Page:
Timing Adjustment Experiment
I made a way to
adjust the timing of the motor signals and tried it out. It ended up
with the timing about where I'd originally determined it should be, the
optics in line with the centers of the coils. Also, it wasn't very
critical, which means (given last month's calculations) that current
phase lag won't make any notable difference at any likely current or
The "handle" (soon changed to plastic) allowed rotating the optics board with the motor running.
It appears to be an unnecessary refinement.
Thin-line Power Plug and Socket
been connecting the motor to the cable from the car with marette
connectors. I would have liked to use a dryer or stove plug and socket,
but they're too bulky to fit in near the wheel, unless they stick out
from the side of the car.
Plug & socket connection elements: Copper bar for pins (Smith Bros.), brass rectangular tube
for sockets (K & S Brass - hobby shop). Hammered them to shape
until they fit, very snugly.
Inspired by last month's success with the terminal blocks in the
wiring box, I took some copper bar for pins, brass rectangular tubing
for sockets, and some acrylic plastic for the bodies and made a
"thin line" plug and socket only 1/2 inch wide. An aluminum side on the
socket bolts it onto the mounting brackets coming from behind the
wheel, while protecting it from gravel.
The "thin line" plug & socket for
the motor power wires. One side of the plastic is screwed rather than
glued: the pins have to be soldered to the wires before assembling into
the plastic bodies.
I did two videos of making these, but I'm not sure I want to pursue that line of instructing.
(The second image may give the impression that the mounting bracket and
the cable touch the tire treads, but they certainly don't.)
Magnetic Torque Converter: Torque Leverage Without Gears
The torque from the motor wasn't looking very promising, but on about
the 18th I realized there was another way to connect a motor besides
direct drive or gears: with a torque converter. Automotive torque
converters are heavy, bulky, oily and not very efficient -- but they magnify torque, and make automatic transmissions possible.
Now it's quite hard to move a piece of metal, even
non-magnetic metal, across a supermagnet quickly. Moving metal through
a magnetic field induces (generates) current in that metal. If the
metal is a coil of insulated wire, the basis of an electric generator is found.
With a solid chunk of metal, however, the current flows around inside
the metal as a short circuit, creating a counter magnetic field. The
force moving the metal is resisted by the counter field. That's how "instant
stop" lawnmowers and so on work: turning them off shorts the motor leads together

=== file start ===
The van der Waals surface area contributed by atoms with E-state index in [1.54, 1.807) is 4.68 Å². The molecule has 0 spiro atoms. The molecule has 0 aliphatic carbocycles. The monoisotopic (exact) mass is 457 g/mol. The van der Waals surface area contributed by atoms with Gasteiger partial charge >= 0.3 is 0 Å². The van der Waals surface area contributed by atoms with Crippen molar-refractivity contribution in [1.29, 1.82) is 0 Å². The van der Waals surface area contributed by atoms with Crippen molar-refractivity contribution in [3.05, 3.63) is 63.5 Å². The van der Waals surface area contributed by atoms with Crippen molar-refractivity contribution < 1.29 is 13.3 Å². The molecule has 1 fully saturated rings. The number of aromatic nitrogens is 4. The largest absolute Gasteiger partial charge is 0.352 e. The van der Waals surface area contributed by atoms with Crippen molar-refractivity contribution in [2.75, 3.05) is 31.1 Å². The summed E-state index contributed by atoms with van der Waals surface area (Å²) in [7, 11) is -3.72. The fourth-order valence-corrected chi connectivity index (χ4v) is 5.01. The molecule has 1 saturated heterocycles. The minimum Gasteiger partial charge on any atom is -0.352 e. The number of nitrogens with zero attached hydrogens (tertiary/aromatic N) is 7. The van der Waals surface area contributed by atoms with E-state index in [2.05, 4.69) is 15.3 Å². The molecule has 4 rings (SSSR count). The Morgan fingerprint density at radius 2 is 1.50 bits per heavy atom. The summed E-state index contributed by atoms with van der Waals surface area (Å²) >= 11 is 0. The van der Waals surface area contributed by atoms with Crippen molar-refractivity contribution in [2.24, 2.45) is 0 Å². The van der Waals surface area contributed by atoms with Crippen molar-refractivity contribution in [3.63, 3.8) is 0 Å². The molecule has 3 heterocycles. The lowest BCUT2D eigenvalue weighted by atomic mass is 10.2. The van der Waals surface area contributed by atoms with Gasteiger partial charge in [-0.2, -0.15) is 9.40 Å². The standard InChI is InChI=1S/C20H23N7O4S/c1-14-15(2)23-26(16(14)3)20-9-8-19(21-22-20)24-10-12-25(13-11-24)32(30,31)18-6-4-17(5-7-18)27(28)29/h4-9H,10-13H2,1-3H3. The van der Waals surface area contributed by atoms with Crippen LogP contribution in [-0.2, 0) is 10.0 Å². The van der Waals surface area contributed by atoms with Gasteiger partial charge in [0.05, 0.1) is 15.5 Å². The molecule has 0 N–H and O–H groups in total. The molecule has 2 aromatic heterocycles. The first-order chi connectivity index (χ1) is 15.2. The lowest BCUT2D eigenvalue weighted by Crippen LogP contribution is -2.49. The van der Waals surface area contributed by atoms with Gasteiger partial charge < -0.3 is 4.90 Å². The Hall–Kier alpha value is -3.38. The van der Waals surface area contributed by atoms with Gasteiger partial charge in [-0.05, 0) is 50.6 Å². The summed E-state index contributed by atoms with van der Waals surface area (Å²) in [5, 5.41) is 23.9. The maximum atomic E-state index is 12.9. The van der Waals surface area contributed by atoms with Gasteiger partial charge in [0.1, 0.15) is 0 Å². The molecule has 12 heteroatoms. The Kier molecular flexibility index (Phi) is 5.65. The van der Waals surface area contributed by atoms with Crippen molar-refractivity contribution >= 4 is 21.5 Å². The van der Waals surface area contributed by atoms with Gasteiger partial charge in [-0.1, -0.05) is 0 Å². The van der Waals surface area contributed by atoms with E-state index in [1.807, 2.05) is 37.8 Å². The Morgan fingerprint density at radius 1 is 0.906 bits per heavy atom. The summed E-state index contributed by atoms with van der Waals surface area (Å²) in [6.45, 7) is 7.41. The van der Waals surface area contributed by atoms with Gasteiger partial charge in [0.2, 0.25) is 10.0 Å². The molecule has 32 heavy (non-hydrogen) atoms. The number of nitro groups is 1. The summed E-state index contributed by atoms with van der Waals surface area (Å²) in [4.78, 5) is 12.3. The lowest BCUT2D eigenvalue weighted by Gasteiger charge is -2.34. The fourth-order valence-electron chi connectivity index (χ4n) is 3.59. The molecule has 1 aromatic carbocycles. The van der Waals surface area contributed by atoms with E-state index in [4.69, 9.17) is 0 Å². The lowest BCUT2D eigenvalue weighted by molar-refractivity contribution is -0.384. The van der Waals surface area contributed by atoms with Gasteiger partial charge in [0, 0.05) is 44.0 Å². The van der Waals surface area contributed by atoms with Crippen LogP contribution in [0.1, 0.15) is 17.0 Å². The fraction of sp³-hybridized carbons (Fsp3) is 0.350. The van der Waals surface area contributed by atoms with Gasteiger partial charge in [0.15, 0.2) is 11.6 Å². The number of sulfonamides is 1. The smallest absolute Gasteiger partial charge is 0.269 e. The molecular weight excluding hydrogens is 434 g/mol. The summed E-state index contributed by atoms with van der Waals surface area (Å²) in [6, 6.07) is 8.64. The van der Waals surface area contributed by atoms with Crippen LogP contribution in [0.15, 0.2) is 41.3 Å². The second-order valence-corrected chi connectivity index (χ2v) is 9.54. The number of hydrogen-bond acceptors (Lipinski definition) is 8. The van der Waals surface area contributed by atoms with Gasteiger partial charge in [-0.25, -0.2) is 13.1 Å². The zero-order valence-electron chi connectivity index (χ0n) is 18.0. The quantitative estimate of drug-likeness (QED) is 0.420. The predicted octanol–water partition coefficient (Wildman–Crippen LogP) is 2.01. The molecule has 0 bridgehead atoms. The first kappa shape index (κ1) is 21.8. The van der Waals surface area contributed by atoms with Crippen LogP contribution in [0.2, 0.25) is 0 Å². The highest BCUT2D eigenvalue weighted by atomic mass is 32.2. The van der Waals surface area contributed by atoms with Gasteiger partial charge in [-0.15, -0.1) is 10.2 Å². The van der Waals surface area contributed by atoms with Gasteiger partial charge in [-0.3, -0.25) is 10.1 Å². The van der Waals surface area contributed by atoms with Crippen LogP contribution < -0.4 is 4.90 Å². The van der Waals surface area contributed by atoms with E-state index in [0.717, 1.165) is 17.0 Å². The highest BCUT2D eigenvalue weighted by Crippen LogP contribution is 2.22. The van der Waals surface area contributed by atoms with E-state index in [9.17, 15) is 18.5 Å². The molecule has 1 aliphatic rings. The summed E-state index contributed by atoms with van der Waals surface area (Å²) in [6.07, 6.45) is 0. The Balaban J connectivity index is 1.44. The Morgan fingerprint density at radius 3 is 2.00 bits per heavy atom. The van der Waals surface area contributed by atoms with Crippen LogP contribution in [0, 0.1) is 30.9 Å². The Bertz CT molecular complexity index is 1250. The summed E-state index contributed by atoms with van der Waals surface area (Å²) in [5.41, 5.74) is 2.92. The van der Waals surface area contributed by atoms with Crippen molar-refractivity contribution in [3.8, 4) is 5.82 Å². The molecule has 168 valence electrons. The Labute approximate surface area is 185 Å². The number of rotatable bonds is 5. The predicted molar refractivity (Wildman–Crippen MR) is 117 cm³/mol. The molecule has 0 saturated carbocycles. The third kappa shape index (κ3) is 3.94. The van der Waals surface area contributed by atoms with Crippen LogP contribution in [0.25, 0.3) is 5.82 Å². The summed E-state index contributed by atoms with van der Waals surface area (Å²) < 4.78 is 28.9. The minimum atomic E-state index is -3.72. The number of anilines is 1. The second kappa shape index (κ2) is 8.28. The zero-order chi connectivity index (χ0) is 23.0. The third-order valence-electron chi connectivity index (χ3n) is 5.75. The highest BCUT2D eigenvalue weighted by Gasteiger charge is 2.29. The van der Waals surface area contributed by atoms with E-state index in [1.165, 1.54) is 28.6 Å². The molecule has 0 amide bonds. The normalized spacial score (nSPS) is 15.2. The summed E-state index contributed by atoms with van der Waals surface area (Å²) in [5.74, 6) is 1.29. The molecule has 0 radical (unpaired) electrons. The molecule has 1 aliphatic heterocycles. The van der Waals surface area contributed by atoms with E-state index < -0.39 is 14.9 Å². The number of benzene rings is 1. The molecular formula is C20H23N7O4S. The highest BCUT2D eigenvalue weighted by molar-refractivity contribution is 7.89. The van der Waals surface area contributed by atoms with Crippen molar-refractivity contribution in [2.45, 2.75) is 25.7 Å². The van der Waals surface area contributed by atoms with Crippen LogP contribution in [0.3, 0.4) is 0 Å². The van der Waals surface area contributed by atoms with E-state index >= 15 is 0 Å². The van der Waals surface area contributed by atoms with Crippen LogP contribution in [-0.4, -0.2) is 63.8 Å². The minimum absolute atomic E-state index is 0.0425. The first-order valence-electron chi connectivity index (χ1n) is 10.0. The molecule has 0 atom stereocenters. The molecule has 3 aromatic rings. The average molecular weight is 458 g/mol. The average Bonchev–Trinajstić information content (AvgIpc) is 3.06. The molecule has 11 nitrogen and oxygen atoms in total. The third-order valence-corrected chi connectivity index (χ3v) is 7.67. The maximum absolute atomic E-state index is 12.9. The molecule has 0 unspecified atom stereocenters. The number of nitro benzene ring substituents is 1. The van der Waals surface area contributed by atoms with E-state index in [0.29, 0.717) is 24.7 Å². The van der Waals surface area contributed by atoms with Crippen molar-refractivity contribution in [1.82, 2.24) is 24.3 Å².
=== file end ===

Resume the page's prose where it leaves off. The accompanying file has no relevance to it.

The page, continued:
(the power switch is specially made), which generates electricity into that short. The rapidity of the stop illustrates how much torque can be exerted.
A magnet rotor turned
by the motor, magnetically coupled to a "free spinning" aluminum rotor on the wheel (a rotor or cylinder or both - radial or axial flux or both),
would very strongly drag the wheel around. Using both arms and all my
strength, I could only turn a 10" magnet rotor sitting on a 3/16"
thick aluminum plate about 2/3 of a turn in one second: about 40 RPM. A
motor turning 400 RPM would exert ten times the force I was able to.
The aluminum rotor would "pick up" the force of the motor somewhat
similarly to the output turbine of a torque converter. Surely it should
be possible thus to make a fabulous compact,
light, high efficiency magnetic torque converter!
A quick search, surprisingly, revealed
no evidence on the web
that any such idea has been or is being utilized. A casual experiment
on the 22nd disclosed that the force exerted seems, as expected, to
vary linearly with speed.
As the rotor is rotated (clockwise),
the aluminum heatsink (its top face about 1/8" below the magnets on the
rotor) tries to fly off to the left, pulling on the fish scale held by
the foot. The faster the rotor is turned, the more pounds read on the
scale. A small clock (bottom edge of image) audibly ticks off seconds
to help estimate rotor speed.
We know the motor barely moves the car starting at 0 RPM, but with the torque converter, it might push the car wheel with that same
force when it's turning at, eg, 50 RPM, and so it would have double the
force at 100 RPM or triple at 150. As it speeds up, the motor is more
able to supply whatever force is required of it. Somewhere in there,
the car should start moving, even up a steep hill. If the motor can't
attain the speeds needed to move the car well, the torque converter's
magnetic coupling is adjusted (reduced) so the motor has less load --
it is "geared down" more and can go faster more easily.
The "overspeed" will vary with the load.
characteristics of the torque converter are easily adjusted by the
number and strength of magnets on the
magnet rotor, the thickness of the aluminum rotor, and the thickness of
the air gap between them. I expect it should be possible to
adjust it through an "optimum" range with, eg, the 11" diameter motor rotor.
It might be thought of as being an